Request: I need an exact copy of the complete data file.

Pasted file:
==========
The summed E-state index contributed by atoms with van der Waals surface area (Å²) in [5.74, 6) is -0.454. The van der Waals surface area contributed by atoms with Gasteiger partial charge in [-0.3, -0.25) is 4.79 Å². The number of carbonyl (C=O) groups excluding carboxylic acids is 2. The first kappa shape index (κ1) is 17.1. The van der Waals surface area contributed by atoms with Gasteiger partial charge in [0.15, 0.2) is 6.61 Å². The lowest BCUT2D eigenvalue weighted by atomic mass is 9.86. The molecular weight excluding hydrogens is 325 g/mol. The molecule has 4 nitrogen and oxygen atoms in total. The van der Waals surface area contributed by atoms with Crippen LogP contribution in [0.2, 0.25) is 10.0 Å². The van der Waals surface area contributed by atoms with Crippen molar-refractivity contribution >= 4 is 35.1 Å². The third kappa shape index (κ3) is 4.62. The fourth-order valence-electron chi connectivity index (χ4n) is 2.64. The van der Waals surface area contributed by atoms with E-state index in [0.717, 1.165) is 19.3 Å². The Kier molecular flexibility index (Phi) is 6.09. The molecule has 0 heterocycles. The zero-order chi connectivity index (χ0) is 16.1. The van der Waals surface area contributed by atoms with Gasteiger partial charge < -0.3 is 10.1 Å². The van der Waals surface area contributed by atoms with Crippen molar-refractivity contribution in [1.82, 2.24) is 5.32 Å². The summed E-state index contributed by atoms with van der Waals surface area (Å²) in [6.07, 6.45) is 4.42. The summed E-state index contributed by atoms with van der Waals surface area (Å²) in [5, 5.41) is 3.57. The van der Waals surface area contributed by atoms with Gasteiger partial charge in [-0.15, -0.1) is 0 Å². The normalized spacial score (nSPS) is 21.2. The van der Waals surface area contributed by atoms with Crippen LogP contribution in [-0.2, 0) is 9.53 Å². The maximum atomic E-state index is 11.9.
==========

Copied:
The summed E-state index contributed by atoms with van der Waals surface area (Å²) in [5.74, 6) is -0.454. The van der Waals surface area contributed by atoms with Gasteiger partial charge in [-0.3, -0.25) is 4.79 Å². The number of carbonyl (C=O) groups excluding carboxylic acids is 2. The first kappa shape index (κ1) is 17.1. The van der Waals surface area contributed by atoms with Gasteiger partial charge in [0.15, 0.2) is 6.61 Å². The lowest BCUT2D eigenvalue weighted by atomic mass is 9.86. The molecular weight excluding hydrogens is 325 g/mol. The molecule has 4 nitrogen and oxygen atoms in total. The van der Waals surface area contributed by atoms with Crippen LogP contribution in [0.2, 0.25) is 10.0 Å². The van der Waals surface area contributed by atoms with Crippen molar-refractivity contribution >= 4 is 35.1 Å². The third kappa shape index (κ3) is 4.62. The fourth-order valence-electron chi connectivity index (χ4n) is 2.64. The van der Waals surface area contributed by atoms with E-state index in [0.717, 1.165) is 19.3 Å². The Kier molecular flexibility index (Phi) is 6.09. The molecule has 0 heterocycles. The zero-order chi connectivity index (χ0) is 16.1. The van der Waals surface area contributed by atoms with Gasteiger partial charge < -0.3 is 10.1 Å². The van der Waals surface area contributed by atoms with Crippen molar-refractivity contribution in [1.82, 2.24) is 5.32 Å². The summed E-state index contributed by atoms with van der Waals surface area (Å²) in [6.07, 6.45) is 4.42. The summed E-state index contributed by atoms with van der Waals surface area (Å²) in [5, 5.41) is 3.57. The van der Waals surface area contributed by atoms with Gasteiger partial charge in [-0.15, -0.1) is 0 Å². The normalized spacial score (nSPS) is 21.2. The van der Waals surface area contributed by atoms with Crippen LogP contribution in [-0.2, 0) is 9.53 Å². The maximum atomic E-state index is 11.9.